Gary Pruitt of McClatchy new AP president, CEO

Gary Pruitt of McClatchy new AP president, CEO

(AP) Gary Pruitt of McClatchy new AP president, CEO
AP National Writer
Gary Pruitt, a former First Amendment lawyer who heads the third-largest newspaper company in the U.S., will become the next president and CEO of The Associated Press, the cooperative announced Wednesday.

Pruitt, the chairman, president and CEO of The McClatchy Co., will join AP in July, taking over for Tom Curley, who is retiring after leading the news organization for nine years.

Pruitt, 54, will take over an organization pressed by rapid changes in the news industry. AP has spent most of the past decade working to transform itself, launching new platforms for multimedia content, seeking fresh sources of revenue and protecting the results of its newsgathering in the online marketplace.

Intense pressure on many media companies has made them increasingly reliant on AP newsgathering. But to continue delivering its journalism, Pruitt said the organization must look for more revenue by expanding in Asia and other fast-growing regions worldwide and by increasing its product offerings.

More than half the world’s population sees news reported by the AP on any given day. The not-for-profit cooperative, based in New York and owned by its member newspapers, has about 3,700 employees – about two-thirds of them journalists – in more than 300 locations worldwide, including all 50 U.S. states.

Pruitt, the 13th person to head the cooperative since its founding in 1846, joins AP after leading McClatchy through a tumultuous period, as consumers turned increasingly to digital news sources and devices and advertisers followed suit.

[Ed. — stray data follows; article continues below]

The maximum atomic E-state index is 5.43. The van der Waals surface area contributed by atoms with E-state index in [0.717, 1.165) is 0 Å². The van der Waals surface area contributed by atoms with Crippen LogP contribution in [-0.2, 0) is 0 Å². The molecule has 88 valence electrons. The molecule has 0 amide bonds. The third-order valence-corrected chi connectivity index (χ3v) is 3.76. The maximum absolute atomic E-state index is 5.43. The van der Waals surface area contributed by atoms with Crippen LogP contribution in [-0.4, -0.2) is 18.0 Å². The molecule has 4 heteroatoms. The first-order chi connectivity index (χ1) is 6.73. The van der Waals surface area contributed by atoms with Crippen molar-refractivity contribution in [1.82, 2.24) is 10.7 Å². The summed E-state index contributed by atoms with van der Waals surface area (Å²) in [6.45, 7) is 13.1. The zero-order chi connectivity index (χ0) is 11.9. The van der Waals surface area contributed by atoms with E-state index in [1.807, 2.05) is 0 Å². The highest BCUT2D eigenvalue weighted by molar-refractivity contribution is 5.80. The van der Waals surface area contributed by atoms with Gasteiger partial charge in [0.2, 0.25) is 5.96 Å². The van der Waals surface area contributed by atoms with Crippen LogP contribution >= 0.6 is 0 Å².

Pruitt led McClatchy in its 2006 acquisition of much larger competitor Knight Ridder Inc. The $6.5 billion deal and subsequent sale of some of Knight Ridder’s holdings made McClatchy the nation’s third-largest newspaper publisher. The company publishes 30 daily newspapers, including The Miami Herald, The Sacramento Bee and the Fort Worth Star-Telegram.

Under Pruitt, Sacramento-based McClatchy also expanded its digital business, adding stakes in online ventures including job site and auto-focused Digital advertising now accounts for about 20 percent of McClatchy’s total ad revenue.

Pruitt joined McClatchy as its general counsel in 1984, after working as a First Amendment lawyer. He was named assistant to the president at The Sacramento Bee in 1990 and became publisher of The Fresno Bee the following year. In 1994, he was promoted to McClatchy’s vice president of operations and technology. He was chosen as McClatchy’s president and chief operating officer in 1995, becoming chief executive officer in 1996 and chairman in 2001.

Pruitt has been a member of AP’s board for nine years, at one point serving as vice chairman.

In a note sent to AP employees Thursday, Curley explained that he plans to stay on until August so he can accompany Pruitt to the Summer Olympics in London.